'Vampires' keep doctors in the dark

2015-07-08 21:57

Multimedia   ·   User Galleries   ·   News in Pictures Send us your pictures  ·  Send us your stories

Salmon - It is not easy being a vampire, and even harder to come out of the coffin to a physician or therapist for fear they will misinterpret the habit of ingesting the blood of willing donors or succumb to stereotyping, a study finds.

Research led by DJ Williams, director of social work at Idaho State University, indicated that people who identify themselves as "real" vampires - that is, needing others' blood to gain energy - would not disclose their practices to those in the helping professions and risk reactions like ridicule, disgust and possible diagnosis of a mental illness.

The paper, published in the latest issue of Critical Social Work, a peer-reviewed journal based in Canada, found that authentic vampires as opposed to "lifestyle" vampires - black-clad figures with phony fangs - might be stereotyped by clinicians whose fields discourage biases.

Williams, who has studied self-identified vampires for nearly a decade, finds they come from every walk of life and profession, including doctors, attorneys and candlestick makers.

"They are successful, ordinary people," he said.

Except they are very, very tired. That's apparently the chief reason they find a consenting adult willing to allow them to use a scalpel to make a tiny incision in the chest area so they can ingest a small amount of blood for energy, the study found.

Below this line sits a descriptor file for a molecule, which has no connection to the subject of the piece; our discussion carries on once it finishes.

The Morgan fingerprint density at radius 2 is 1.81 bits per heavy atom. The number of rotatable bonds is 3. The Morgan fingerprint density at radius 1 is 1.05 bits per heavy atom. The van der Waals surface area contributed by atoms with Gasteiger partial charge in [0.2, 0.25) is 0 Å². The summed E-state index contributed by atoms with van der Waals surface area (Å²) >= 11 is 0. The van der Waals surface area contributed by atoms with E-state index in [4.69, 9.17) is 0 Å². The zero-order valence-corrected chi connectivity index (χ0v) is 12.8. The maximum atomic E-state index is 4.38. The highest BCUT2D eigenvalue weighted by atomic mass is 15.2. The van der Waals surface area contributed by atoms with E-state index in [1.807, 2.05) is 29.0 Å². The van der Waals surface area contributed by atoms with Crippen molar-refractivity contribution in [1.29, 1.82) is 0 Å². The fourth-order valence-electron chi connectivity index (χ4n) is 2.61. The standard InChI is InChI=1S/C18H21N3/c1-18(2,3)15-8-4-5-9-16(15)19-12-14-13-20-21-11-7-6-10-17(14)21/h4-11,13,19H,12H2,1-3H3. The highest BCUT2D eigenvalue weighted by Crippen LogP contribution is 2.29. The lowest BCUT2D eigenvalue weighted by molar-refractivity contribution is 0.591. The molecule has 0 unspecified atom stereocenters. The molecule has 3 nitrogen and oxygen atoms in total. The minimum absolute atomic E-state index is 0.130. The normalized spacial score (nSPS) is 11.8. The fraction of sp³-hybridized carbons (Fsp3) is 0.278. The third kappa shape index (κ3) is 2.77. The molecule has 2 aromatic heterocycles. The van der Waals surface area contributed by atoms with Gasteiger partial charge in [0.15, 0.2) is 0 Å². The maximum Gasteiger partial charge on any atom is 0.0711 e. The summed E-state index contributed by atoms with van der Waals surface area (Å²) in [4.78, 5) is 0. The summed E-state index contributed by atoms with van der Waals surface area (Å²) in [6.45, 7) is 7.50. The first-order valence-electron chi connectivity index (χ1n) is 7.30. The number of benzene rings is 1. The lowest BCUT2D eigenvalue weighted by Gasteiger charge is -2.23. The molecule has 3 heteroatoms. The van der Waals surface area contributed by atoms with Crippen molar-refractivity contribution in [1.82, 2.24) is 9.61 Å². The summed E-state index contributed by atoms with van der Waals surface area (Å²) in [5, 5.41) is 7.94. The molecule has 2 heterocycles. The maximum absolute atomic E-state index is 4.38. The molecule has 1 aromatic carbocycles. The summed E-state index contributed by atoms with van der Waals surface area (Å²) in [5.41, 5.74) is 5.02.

Williams and another researcher based the paper on the responses of 11 people who had identified themselves as vampires for many years and could be relied on to be open and honest, and who gain permission from practicing adults before ingesting their blood, he said.

"The real vampire community seems to be a conscientious and ethical one," Williams said.

The challenge is finding non-judgmental clinicians to whom vampires can disclose their alternative lifestyles, he added.

"Most vampires believe they were born that way; they don't choose this," Williams said.

The global vampire population is thought to number in the thousands, he said.

Read more on:    us  |  research

Join the conversation!

24.com encourages commentary submitted via MyNews24. Contributions of 200 words or more will be considered for publication.

We reserve editorial discretion to decide what will be published.
Read our comments policy for guidelines on contributions.

24.com publishes all comments posted on articles provided that they adhere to our Comments Policy. Should you wish to report a comment for editorial review, please do so by clicking the 'Report Comment' button to the right of each comment.

Comment on this story
Comments have been closed for this article.

Inside News24


Book flights

Compare, Book, Fly

Traffic Alerts
There are new stories on the homepage. Click here to see them.


Create Profile

Creating your profile will enable you to submit photos and stories to get published on News24.

Please provide a username for your profile page:

This username must be unique, cannot be edited and will be used in the URL to your profile page across the entire 24.com network.


Location Settings

News24 allows you to edit the display of certain components based on a location. If you wish to personalise the page based on your preferences, please select a location for each component and click "Submit" in order for the changes to take affect.

Facebook Sign-In

Hi News addict,

Join the News24 Community to be involved in breaking the news.

Log in with Facebook to comment and personalise news, weather and listings.